disability-specific housing options"
I wish we lived in the kind of perfect world in which Medicaid’s HCBS Rules appears to assume we live. A world where all persons with developmental disabilities are able to make their own well-reasoned decisions about where and how they wish to live, where they work side-by-side their non-disabled colleagues and are safe and wholly embraced and supported by their non-disabled community.
Unfortunately, in the world in which we really live, my son would literally die if we dispense with disability-specific housing options.
Our loved ones with PWS have an insatiable drive to eat no matter how much food they consume and require significant residential and vocational supports. If food is not strictly controlled and locked away, people with PWS will die from stomach rupture or from other food-related complications. Adults with PWS must live, work, and play in settings that are specifically designed to meet their unique health and welfare needs – namely that the refrigerator and food cupboards are locked at all times, trash cans are emptied and secured, there is no access to money or credit cards that could be used to purchase food items, there is continuous supervision to ensure they don’t ask or beg neighbors or otherwise engage their community for food, and they receive support to manage the often violent behavior outbursts common for the syndrome. Without appropriate restrictions, people with PWS will literally eat themselves to death and/or engage in trespasses in relentless attempts to find food.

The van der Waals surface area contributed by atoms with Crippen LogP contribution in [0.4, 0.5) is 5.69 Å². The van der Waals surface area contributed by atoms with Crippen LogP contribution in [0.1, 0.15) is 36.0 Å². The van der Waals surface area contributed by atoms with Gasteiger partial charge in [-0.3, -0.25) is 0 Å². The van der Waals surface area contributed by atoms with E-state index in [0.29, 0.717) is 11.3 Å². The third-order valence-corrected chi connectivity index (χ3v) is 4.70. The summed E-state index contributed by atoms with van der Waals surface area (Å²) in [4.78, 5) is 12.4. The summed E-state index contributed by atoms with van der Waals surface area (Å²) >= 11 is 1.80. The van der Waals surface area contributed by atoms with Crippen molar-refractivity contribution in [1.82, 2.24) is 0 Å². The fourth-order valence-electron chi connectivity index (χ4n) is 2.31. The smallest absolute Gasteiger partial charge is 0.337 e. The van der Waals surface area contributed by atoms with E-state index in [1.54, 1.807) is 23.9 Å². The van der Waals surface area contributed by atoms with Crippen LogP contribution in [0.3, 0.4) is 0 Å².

Any attempt to integrate people with disabilities in a one-size-fits-all cookie cutter approach, like the federal Medicaid agency CMS appears to be attempting, actually reduces choice and further isolates people with developmental disabilities. My son wants to live in a group-oriented community setting with other people who share his disability. He wants to live, work, and play with the friends he’s grown up with who also happen to have a disability. But new CMS rules threaten to disallow him to live in a safe and welcoming community setting. On the contrary, my son may be free to eat as much food as his brain drives him to eat, will be isolated in his own apartment, and unable to regularly interact or work with friends in a place that’s safe for him and others.
PWCF supports Autism Society San Francisco Bay Area’s voice for choice, and we share their growing concern about the devastating unintended consequences that may be created by the new HCBS Rules. We stand ready to advocate for the changes that are necessary to ensure the health and welfare of not only our adults with PWS, but for all persons with developmental disabilities.
Lisa Graziano, M.A. is the Executive Director of the Prader-Willi California Foundation (www.pwcf.org). PWCF is a 501(c)(3) non-profit charity dedicated since 1979 to serving persons with Prader-Willi syndrome, their families, and the professionals who serve them.
Learn more about the new CMS rules in SFASA's previous blog posts:
The Federal Government's Quiet War Against Adults with Autism
You Can Choose Where You Want to Live... Unless You Have Autism